Mortality from coronary heart disease has increased dramatically during the past 10-15 years in eastern Europe, especially in middle aged men, but it has decreased in western Europe.1 2 3 Bobak and Marmot recently highlighted these diverging trends in mortality and the urgent need to investigate it.4 Figure 1) shows an example of these trends in middle aged men in Lithuania and Sweden. The generally held view is that traditional risk factors for coronary heart disease–that is, high blood pressure, smoking, and dyslipidaemia–have the same predictive strength in eastern and western Europe and could explain these differences in mortality.5 However, other factors may also be important. Studies have shown associations between the susceptibility of low density lipoprotein to oxidation and the severity of atherosclerosis.6 7 8 9 Furthermore, antioxidant vitamins may have a protective role in coronary heart disease.10 We compared men aged 50 in LinkÖping (Sweden) and Vilnius (Lithuania) to elucidate possible causes of the increased rate of coronary heart disease in Lithuania. We investigated traditional risk factors and other suggested mechanisms behind coronary heart disease such as the susceptibility of low density lipoprotein to oxidation and plasma concentrations of antioxidant vitamins.
Subjects and methods
The LinkÖping-Vilnius coronary disease risk assessment study was a cross sectional study conducted concomitantly in Vilnius (600 000 inhabitants) and LinkÖping (130 000 inhabitants) from October 1993 to June 1994. It was approved by the ethics committee of LinkÖping University. A list of randomly selected men born between 1 July 1943 and 30 June 1944 was obtained from the census register in each city. The exclusion criterion was having serious acute or chronic diseases because such diseases could influence the results of investigations or make participation impossible.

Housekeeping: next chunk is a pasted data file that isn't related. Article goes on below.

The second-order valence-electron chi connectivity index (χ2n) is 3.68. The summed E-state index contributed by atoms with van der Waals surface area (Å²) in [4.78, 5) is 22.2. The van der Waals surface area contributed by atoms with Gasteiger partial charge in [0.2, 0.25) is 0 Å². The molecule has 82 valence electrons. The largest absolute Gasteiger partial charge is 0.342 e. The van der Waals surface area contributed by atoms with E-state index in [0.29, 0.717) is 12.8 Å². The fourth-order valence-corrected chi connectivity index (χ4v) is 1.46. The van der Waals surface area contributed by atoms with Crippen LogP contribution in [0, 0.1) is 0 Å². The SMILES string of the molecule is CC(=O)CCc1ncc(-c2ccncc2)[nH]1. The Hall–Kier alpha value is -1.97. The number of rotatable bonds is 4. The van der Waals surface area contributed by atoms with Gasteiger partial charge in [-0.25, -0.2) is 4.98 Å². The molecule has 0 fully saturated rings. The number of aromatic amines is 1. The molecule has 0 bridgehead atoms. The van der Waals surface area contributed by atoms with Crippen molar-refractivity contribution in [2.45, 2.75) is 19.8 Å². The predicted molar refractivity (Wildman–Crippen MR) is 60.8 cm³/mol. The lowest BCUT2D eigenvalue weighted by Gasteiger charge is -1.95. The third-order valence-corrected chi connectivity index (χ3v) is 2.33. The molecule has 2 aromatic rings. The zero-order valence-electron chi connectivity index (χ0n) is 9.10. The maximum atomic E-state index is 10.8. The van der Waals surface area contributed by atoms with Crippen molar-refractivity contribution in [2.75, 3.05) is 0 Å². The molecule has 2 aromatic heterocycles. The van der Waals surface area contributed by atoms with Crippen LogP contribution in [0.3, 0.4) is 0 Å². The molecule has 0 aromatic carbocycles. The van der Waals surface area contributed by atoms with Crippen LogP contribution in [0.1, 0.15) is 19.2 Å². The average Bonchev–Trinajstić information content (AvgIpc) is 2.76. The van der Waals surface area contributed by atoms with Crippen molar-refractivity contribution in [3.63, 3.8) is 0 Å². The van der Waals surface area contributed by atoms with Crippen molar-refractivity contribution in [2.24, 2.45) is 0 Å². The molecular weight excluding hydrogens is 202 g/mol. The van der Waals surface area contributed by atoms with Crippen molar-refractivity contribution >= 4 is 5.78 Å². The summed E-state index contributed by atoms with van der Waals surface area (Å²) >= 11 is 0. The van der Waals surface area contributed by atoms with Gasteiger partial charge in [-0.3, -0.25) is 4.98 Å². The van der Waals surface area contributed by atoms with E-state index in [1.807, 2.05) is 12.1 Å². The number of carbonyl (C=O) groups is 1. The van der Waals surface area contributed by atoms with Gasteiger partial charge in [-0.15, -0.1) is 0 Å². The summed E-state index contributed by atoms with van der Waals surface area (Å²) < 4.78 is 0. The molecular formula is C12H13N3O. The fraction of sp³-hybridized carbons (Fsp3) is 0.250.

The experimental protocol was thoroughly standardised between the two centres. Biochemical analyses were performed in one laboratory, at LinkÖping, except for vitamin concentrations, which were measured in Stockholm. Blood was drawn into prechilled tubes coated with ethylenediaminetetra-acetic acid (EDTA), kept cool on ice, and centrifuged after 120 minutes at 4 C. Samples were stored in a dark refrigerator at 4 C. Samples from Vilnius were sent every week to LinkÖping as express cool packages (4 C). Both sets of samples were always analysed together in random and blinded order. Thus temperatures and times were the same for samples from the two centres.
The volunteers came to the hospitals between 0730 and 0900 after having fasted and abstained from smoking for 12 hours. The morning dose of prescribed drugs was taken. We measured their body weight, height, sagittal diameter of the abdomen, and girth of waist, thigh, and hip.11 12 Blood pressure was measured twice using a mercury manometer, pulse rate was measured once after resting supine for 5 minutes, and a blood sample was taken. Smoking, alcohol, and physical activity were recorded by questionnaires. Work and leisure time physical activity were coded according to a four point scale.
Cholesterol and triglyceride concentrations were analysed by enzymatic calorimetric methods (monotest cholesterol CHOD-PAP and triglycerides GPO-PAP; Boehringer Mannheim, Germany).
Lipoproteins containing apolipoprotein B were precipitated with phosphotungstic acid and magnesium ions and the cholesterol concentration in the solution was regarded as high density lipoprotein cholesterol. Low density lipoprotein cholesterol was calculated.13 Apolipoprotein A I and B were measured by a rocket electroimmunoassay.14 Lp(a) lipoprotein was estimated by an enzyme linked immunosorbent assay (ELISA) (TintEliza, Biopool, Sweden).